Thursday, December 7

The engineer who dumped 7,500 Bitcoins in a landfill has a plan to get them back: use robot dogs from Boston Dynamics

To desperate problems, you know, desperate solutions.

In 2013 James Howells, a computer engineer, became a rare bird – or not so rare – among tycoons: he is a millionaire without millions. Or rather, the millions of him are lost in a huge dump of Wales in the form of Bitcoins, buried under tons of chicken bones, diapers and peels. Now, after years of trying to locate them, he has a solution to find the hard drive that houses them like a futuristic treasure chest. And it’s almost as outlandish as the challenge: calling on two special sleuths, two Spot robot dogs from Boston Dynamics.

The case of Howells is worthy of the script of the most gruesome of technological tragicomedies. Here we have already spoken to you on some occasion about him. Around 2009, the engineer mined at home, as an “experiment”, between 7,500 and 8,000 Bitcoins —the exact amount varies from one version to another—, a more than generous amount that he later stored, saved and forgot on an old hard drive .

Today it may seem crazy to us, but back then, when Howells was doing his first steps with cryptocurrencies, a Bitcoin was barely worth anything. A few years later, in August 2013, tired of seeing that old junk in the drawers, the Welshman decided throw the disk in the trash along with a few bare wires and a broken mouse. And with it, of course, cryptocurrencies went.

A treasure under tons of garbage

He realized the huge blunder only a few months later, when —he tells new yorker— saw a BBC report about a young Norwegian who had paid a down payment on an apartment with the earnings of his thousand Bitcoins. Before they ended up in the trash, Howells had between $7,500 and $8,000, which by the fall of 2013 was already worth a whopping $1.4 million. And up. That was also for a good and luxurious apartment.

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However, it was more difficult for the Newport engineer to make a profit from them than for the happy miner in Oslo. The reason: your Bitcoins were already buried under bags, bags and more bags with the detritus of their neighbors. Embarrassed, not really wanting to tell his story, Howells let time pass without sharing it with anyone. He was silent. Bitcoin was up. And the mistake, he would admit later, was getting bigger and bigger, like a huge snowball.

When his old hard drive was already worth six million, he decided to make a move.

Bitcoin crashes: why it has lost half its value in the last six months

Since then, Howells has moved heaven and earth to be allowed to remove the trash at the local landfill. He left his job, contacted the city council, went to the Welsh and British Parliament, got the support of investors willing to finance the complex and expensive rescue operation and even tempted the City Council of Newport, his main obstacle, guaranteeing that if the maneuver had successful and they recovered the hard drive you could keep 25% of the money.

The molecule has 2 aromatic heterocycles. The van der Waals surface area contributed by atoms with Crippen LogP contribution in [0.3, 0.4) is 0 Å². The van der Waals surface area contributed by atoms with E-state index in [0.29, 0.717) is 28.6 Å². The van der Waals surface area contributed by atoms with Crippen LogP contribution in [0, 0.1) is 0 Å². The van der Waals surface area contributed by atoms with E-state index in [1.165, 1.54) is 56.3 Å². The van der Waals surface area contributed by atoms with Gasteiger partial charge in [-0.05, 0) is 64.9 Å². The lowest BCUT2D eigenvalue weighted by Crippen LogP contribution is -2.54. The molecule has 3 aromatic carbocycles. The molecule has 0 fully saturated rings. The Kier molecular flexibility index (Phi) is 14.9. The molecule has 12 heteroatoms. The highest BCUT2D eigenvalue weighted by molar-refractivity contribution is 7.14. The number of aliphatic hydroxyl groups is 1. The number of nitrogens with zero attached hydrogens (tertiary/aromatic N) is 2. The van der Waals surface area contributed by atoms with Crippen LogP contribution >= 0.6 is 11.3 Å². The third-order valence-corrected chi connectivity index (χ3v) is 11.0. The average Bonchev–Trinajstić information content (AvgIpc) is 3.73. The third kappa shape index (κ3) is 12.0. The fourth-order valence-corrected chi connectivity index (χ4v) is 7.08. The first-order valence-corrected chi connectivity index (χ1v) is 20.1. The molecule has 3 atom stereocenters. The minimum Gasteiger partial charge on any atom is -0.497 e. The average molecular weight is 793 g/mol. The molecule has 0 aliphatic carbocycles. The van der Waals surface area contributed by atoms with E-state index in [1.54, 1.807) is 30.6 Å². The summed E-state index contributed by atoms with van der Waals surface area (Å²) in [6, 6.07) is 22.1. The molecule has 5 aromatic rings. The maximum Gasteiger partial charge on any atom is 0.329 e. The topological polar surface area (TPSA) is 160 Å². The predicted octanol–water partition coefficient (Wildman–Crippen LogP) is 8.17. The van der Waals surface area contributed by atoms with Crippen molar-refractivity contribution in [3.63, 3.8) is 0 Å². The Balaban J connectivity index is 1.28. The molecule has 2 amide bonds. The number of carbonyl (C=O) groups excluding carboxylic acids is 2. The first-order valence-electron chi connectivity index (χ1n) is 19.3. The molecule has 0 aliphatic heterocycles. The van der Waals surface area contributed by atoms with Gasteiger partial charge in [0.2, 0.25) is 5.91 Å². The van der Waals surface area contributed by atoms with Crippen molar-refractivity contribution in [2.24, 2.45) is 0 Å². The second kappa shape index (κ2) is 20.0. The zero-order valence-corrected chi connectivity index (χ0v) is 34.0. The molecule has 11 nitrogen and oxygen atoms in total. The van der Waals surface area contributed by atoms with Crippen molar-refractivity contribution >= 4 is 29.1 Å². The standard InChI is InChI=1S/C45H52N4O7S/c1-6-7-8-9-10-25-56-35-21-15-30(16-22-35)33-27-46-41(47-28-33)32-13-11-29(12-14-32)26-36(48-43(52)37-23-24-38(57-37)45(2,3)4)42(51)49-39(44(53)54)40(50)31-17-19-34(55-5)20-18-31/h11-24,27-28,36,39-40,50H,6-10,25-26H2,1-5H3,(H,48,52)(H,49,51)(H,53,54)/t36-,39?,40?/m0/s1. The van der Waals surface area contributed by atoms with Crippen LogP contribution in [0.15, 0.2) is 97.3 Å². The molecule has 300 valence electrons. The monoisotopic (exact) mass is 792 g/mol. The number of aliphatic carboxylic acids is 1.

It was of little use to him. Although the person in charge of the landfill calculates that the hard disk was dumped on an area that can be limited to 250 m2 – there is also a logic to garbage management – the local authorities, who really should authorize the work, have not been convinced that Howells and his partners remove the trash from the town. “His proposals from him pose a significant ecological risk that we cannot accept”, emphasize from the municipal government.

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Now Howells has decided to find an alternative and make use of two allies worthy of his bizarre story. In an interview with Business Insider He has explained that he wants to use two Boston Dynamics Spot robotic dogs equipped with closed-circuit cameras.

His idea is that scan the ground, just like two real bloodhounds, on the hunt for the lost hard drive. The idea may not be entirely far-fetched. Boston’s devices have been used before for tasks as disparate as scanning construction projects or grazing.

$256 million in Bitcoin, a lost password and two attempts left: the story of a German engineer unable to access his wallet

Putting your plan into practice will not be easy. First because of the cost it represents. Spot went on sale in 2020 with a price of almost 73,000 euros per unit, a more than respectable amount that Howells could afford, he says, thanks to the financing of two venture capital investors. In total, it calculates that completing the entire operation will require the disbursement of 10.77 million euros.

In addition to the robots, the engineer plans to build facilities next to the landfill from which a team of experts in AI, excavation, waste management and data extraction can comfortably maneuver. The objective: to find the coveted disc that shot nine years ago.

The second big “but” that the engineer must wade through is the reluctance of the City Council, which over the last few years has repeatedly refused to remove the rubble and even today continues to be reluctant. “There is nothing that can present us”, he recently explained to Business.

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Against Howells not only the bureaucratic obstacles, the cost of the ransom or the tons of garbage that separate him from his coveted hard drive and its bitcoin content play. Perhaps his great enemy is time and cryptocurrency fluctuations. At the end of 2021, his crypto treasure was worth more than 315 million euros. Today, just seven months later, but after the ups and downs and the loss of value, his 7,500 bitcoins would already be around 160 million dollars.

The story, of course, is up there with the best treasure hunt.

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